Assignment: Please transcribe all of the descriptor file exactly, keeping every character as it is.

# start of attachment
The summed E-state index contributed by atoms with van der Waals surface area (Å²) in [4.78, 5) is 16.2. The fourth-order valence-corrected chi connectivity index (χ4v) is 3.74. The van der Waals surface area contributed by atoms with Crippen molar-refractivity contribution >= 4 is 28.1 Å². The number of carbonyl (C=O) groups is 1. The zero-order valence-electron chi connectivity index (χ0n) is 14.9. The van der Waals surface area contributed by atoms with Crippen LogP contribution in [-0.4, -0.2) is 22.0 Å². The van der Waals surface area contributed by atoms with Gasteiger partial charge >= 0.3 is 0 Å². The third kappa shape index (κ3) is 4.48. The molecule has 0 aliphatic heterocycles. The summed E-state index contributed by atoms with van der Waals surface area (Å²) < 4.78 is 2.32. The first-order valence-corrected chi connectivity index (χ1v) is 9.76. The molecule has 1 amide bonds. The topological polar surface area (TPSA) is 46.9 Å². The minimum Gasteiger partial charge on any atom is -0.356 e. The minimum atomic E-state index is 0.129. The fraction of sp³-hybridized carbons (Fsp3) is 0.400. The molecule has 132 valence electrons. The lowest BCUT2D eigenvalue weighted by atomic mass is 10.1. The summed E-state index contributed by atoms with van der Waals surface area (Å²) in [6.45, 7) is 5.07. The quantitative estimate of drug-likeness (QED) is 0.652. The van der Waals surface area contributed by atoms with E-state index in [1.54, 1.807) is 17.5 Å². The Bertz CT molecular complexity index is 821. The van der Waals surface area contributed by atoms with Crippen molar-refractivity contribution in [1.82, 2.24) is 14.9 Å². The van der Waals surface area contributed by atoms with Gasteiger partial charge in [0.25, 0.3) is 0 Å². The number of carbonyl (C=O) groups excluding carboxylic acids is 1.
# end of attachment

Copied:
The summed E-state index contributed by atoms with van der Waals surface area (Å²) in [4.78, 5) is 16.2. The fourth-order valence-corrected chi connectivity index (χ4v) is 3.74. The van der Waals surface area contributed by atoms with Crippen molar-refractivity contribution >= 4 is 28.1 Å². The number of carbonyl (C=O) groups is 1. The zero-order valence-electron chi connectivity index (χ0n) is 14.9. The van der Waals surface area contributed by atoms with Crippen LogP contribution in [-0.4, -0.2) is 22.0 Å². The van der Waals surface area contributed by atoms with Gasteiger partial charge >= 0.3 is 0 Å². The third kappa shape index (κ3) is 4.48. The molecule has 0 aliphatic heterocycles. The summed E-state index contributed by atoms with van der Waals surface area (Å²) < 4.78 is 2.32. The first-order valence-corrected chi connectivity index (χ1v) is 9.76. The molecule has 1 amide bonds. The topological polar surface area (TPSA) is 46.9 Å². The minimum Gasteiger partial charge on any atom is -0.356 e. The minimum atomic E-state index is 0.129. The fraction of sp³-hybridized carbons (Fsp3) is 0.400. The molecule has 132 valence electrons. The lowest BCUT2D eigenvalue weighted by atomic mass is 10.1. The summed E-state index contributed by atoms with van der Waals surface area (Å²) in [6.45, 7) is 5.07. The quantitative estimate of drug-likeness (QED) is 0.652. The van der Waals surface area contributed by atoms with E-state index in [1.54, 1.807) is 17.5 Å². The Bertz CT molecular complexity index is 821. The van der Waals surface area contributed by atoms with Crippen molar-refractivity contribution in [1.82, 2.24) is 14.9 Å². The van der Waals surface area contributed by atoms with Gasteiger partial charge in [0.25, 0.3) is 0 Å². The number of carbonyl (C=O) groups excluding carboxylic acids is 1.